Europe

Civilians escape Kherson after Russian strikes on freed Ukrainian city

Fleeing Russian shelling, civilians on Saturday streamed out of the southern Ukrainian city whose recapture they had celebrated just weeks earlier.

The exodus from Kherson came as Ukraine solemnly remembered a Stalin-era famine and sought to ensure that Russia’s war in Ukraine doesn’t deprive others worldwide of its vital food exports.

A line of trucks, vans and cars, some towing trailers or ferrying out pets and other belongings, stretched a kilometre or more on the outskirts of the city of Kherson.

Days of intensive shelling by Russian forces prompted a bittersweet exodus. Many civilians were happy that their city had been won back, but lamented that they couldn’t stay.

“It is sad that we are leaving our home,” said Yevhen Yankov, as a van he was in inched forward. “Now we are free, but we have to leave, because there is shelling, and there are dead among the population.”

Poking her head out from the back, Svitlana Romanivna added: “We went through real hell. Our neighbourhood was burning, it was a nightmare. Everything was in flames.”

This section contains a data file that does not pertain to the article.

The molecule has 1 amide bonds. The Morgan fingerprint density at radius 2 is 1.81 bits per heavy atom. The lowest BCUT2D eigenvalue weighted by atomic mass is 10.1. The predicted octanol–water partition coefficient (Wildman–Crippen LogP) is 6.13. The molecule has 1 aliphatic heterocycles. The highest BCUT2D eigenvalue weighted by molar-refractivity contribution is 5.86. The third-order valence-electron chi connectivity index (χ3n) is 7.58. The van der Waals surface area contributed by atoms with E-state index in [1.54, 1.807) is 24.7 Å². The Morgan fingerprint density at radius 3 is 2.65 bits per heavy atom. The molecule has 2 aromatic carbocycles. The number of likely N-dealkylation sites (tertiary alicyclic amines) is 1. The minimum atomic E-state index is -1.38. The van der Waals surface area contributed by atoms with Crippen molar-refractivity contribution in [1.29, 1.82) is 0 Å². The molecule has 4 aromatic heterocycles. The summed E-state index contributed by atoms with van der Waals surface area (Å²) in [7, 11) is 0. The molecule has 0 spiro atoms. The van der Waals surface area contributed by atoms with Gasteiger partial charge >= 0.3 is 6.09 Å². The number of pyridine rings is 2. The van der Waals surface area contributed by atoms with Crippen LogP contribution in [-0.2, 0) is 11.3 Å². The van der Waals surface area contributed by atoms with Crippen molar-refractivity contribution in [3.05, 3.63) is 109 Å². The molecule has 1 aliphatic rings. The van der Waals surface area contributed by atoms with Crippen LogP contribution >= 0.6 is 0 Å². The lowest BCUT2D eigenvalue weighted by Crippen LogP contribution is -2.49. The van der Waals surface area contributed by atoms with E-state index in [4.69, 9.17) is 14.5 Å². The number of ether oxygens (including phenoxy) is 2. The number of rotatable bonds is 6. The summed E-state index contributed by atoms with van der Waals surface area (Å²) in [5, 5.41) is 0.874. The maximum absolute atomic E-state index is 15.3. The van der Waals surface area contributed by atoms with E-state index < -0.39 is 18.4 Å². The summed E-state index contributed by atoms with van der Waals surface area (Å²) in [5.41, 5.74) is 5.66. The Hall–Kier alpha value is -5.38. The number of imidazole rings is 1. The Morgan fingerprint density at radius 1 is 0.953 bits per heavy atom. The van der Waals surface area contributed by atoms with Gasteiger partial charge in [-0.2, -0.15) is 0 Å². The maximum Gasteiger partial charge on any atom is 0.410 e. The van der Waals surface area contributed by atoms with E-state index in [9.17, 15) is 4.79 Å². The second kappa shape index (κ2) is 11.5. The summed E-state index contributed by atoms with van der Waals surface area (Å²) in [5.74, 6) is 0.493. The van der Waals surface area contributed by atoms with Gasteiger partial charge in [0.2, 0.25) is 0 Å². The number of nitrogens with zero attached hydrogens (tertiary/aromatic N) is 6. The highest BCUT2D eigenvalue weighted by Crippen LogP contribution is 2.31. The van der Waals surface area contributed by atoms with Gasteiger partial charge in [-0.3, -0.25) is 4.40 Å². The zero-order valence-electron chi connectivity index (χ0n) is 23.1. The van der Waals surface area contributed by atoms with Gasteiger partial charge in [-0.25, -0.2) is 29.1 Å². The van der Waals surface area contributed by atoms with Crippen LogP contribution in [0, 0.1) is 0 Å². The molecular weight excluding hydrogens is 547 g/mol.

Ukraine in recent days has faced a blistering onslaught of Russian artillery fire and drone attacks, with the shelling especially intense in Kherson.

Often the barrage has largely targeted infrastructure, following Russia’s setbacks on the battlefield, although numerous civilian casualties have been reported.

Emilie Fourrey, emergency project coordinator for aid group Doctors Without Borders in Ukraine, said an evacuation of 400 patients of Kherson’s psychiatric hospital, which is situated near both an electrical plant and the frontline, had begun on Thursday and was set to continue in the coming days.

Repair crews across the country were scrambling to restore heat, electricity and water services that were blasted into disrepair.

In the capital Kyiv, President Volodymyr Zelenskyy oversaw a busy day of diplomacy, welcoming several European Union leaders for meetings and hosting an “International Summit on Food Security” to discuss food security and agricultural exports from the country. 

Leaders were also there for commemorations of the 90th anniversary of the Holodomor, the Soviet-era famine that has taken on new resonance since the Russian invasion.

President Zelenskyy said in his nightly TV address that about $150 million had been raised for the “Grain for Ukraine” programme and that more than 20 countries supported the summit.

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